William Shakespeare remained the most produced playwright in the world in 2022, but will he maintain that status by 2050? While major research libraries continue to build their collections around their Shakespearean holdings, the purpose of the research library is in flux. Shakespeare’s dominant position on stages and in archives was established from the 18th through the 20th centuries. But what will he mean to us at the midpoint of the 21st? On Nov. 11 and 12, an unprecedented gathering of artistic directors, researchers, and scholars will discuss Shakespeare’s future in a changing world.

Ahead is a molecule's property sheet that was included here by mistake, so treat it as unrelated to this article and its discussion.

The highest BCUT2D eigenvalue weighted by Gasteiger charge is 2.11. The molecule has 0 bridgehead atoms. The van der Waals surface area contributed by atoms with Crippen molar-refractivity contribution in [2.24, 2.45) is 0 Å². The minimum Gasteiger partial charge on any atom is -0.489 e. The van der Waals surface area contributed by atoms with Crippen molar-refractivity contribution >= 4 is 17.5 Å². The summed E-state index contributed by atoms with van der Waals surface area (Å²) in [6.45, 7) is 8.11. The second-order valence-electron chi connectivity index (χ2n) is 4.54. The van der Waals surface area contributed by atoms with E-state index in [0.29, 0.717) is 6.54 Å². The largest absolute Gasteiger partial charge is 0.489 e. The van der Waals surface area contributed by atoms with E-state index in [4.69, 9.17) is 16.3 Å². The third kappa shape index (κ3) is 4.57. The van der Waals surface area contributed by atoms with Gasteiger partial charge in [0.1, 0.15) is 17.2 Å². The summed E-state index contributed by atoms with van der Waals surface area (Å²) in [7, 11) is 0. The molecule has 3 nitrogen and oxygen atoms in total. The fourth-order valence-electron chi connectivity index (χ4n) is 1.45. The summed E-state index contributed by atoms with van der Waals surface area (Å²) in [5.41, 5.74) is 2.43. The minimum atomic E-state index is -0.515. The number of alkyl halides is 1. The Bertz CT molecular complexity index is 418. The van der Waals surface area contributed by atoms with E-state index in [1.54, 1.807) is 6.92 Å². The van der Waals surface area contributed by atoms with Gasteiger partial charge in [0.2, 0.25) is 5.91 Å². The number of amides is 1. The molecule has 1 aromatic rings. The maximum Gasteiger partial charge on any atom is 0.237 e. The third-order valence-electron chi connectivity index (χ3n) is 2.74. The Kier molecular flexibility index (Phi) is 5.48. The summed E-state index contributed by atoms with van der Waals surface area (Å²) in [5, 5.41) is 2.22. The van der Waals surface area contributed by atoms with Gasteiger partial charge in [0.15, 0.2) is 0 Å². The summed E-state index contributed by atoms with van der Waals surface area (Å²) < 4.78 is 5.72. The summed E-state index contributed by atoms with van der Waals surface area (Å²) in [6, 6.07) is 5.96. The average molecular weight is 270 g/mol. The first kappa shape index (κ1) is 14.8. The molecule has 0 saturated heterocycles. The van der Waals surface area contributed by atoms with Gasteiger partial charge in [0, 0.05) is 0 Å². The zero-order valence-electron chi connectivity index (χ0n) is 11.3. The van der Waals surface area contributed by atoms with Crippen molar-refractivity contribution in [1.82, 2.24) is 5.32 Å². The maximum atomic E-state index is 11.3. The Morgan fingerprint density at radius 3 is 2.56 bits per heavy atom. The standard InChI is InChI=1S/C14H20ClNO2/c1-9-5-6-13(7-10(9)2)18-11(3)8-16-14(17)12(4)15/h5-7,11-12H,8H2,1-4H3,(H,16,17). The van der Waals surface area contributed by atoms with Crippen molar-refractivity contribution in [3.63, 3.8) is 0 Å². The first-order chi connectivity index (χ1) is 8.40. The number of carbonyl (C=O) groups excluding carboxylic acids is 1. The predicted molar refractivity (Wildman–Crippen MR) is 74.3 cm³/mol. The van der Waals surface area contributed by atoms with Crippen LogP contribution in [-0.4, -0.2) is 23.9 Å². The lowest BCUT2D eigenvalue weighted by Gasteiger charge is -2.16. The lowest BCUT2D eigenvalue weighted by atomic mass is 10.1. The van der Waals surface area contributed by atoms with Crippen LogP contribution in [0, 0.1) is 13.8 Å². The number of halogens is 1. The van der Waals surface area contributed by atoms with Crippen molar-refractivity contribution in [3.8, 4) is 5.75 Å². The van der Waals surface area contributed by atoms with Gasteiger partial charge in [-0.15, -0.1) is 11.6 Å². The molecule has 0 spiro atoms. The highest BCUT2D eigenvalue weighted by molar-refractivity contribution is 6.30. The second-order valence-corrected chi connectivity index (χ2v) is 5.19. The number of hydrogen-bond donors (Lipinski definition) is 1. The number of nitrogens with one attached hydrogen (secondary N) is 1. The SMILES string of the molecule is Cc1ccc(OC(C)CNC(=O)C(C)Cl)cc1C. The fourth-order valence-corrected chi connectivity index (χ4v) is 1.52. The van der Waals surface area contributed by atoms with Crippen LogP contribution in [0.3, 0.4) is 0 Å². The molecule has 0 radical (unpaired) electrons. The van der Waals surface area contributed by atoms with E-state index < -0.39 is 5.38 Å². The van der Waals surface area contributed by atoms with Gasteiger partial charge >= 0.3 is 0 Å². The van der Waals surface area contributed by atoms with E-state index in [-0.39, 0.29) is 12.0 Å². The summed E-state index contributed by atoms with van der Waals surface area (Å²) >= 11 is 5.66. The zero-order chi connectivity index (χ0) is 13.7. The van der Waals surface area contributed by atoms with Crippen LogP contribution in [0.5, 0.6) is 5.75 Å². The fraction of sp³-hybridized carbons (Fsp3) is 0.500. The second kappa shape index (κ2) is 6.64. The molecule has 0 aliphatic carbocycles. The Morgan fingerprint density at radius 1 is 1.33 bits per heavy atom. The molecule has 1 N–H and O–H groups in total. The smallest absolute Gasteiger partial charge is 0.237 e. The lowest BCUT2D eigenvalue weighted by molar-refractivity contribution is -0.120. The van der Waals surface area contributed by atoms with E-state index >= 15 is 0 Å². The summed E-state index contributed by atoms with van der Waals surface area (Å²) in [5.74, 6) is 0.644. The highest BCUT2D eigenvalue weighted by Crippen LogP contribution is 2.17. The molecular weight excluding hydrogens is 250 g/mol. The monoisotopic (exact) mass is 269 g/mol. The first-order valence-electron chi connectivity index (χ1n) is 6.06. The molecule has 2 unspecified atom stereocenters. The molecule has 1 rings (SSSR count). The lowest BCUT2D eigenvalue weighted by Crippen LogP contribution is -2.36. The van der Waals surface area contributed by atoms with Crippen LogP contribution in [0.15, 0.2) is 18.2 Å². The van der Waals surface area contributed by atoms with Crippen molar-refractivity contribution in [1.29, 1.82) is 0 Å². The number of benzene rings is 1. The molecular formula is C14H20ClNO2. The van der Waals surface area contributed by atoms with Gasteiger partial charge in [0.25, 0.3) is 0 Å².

These speculative questions about Shakespeare’s future became pressing when the COVID-19 pandemic shuttered arts and research institutions. During their closures, many theaters and libraries created an opportunity to rethink Shakespeare’s position in their organizations. Many explicitly asked their staff to imagine new visions for the playwright in the world at large. What role will Shakespeare play in the future? By 2050, what should Shakespearean theatrical productions attempt to provide or achieve? How should Shakespearean archives change by 2050? Can we use Shakespeare’s work to create and foster a culture of radical inclusion?